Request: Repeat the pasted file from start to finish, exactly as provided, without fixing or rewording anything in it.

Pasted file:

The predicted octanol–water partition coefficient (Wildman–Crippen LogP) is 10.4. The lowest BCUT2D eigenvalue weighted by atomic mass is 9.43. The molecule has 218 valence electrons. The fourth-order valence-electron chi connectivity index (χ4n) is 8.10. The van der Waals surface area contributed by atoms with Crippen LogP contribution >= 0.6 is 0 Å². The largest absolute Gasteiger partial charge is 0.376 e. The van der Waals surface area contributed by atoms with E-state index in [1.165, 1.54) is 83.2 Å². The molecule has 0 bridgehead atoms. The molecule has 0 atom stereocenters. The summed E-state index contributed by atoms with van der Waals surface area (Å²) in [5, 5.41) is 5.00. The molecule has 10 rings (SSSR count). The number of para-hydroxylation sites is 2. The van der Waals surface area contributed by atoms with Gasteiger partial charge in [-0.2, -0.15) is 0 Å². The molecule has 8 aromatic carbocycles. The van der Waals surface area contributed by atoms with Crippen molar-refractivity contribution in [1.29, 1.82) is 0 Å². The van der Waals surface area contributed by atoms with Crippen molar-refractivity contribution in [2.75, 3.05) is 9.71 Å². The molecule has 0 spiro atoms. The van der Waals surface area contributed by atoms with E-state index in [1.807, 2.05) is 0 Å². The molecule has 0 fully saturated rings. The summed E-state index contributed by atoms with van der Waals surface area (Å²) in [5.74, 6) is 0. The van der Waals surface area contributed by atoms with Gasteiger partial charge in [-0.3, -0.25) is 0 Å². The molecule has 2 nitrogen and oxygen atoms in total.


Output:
The predicted octanol–water partition coefficient (Wildman–Crippen LogP) is 10.4. The lowest BCUT2D eigenvalue weighted by atomic mass is 9.43. The molecule has 218 valence electrons. The fourth-order valence-electron chi connectivity index (χ4n) is 8.10. The van der Waals surface area contributed by atoms with Crippen LogP contribution >= 0.6 is 0 Å². The largest absolute Gasteiger partial charge is 0.376 e. The van der Waals surface area contributed by atoms with E-state index in [1.165, 1.54) is 83.2 Å². The molecule has 0 bridgehead atoms. The molecule has 0 atom stereocenters. The summed E-state index contributed by atoms with van der Waals surface area (Å²) in [5, 5.41) is 5.00. The molecule has 10 rings (SSSR count). The number of para-hydroxylation sites is 2. The van der Waals surface area contributed by atoms with Gasteiger partial charge in [-0.2, -0.15) is 0 Å². The molecule has 8 aromatic carbocycles. The van der Waals surface area contributed by atoms with Crippen molar-refractivity contribution in [1.29, 1.82) is 0 Å². The van der Waals surface area contributed by atoms with Crippen molar-refractivity contribution in [2.75, 3.05) is 9.71 Å². The molecule has 0 spiro atoms. The van der Waals surface area contributed by atoms with E-state index in [1.807, 2.05) is 0 Å². The molecule has 0 fully saturated rings. The summed E-state index contributed by atoms with van der Waals surface area (Å²) in [5.74, 6) is 0. The van der Waals surface area contributed by atoms with Gasteiger partial charge in [-0.3, -0.25) is 0 Å². The molecule has 2 nitrogen and oxygen atoms in total.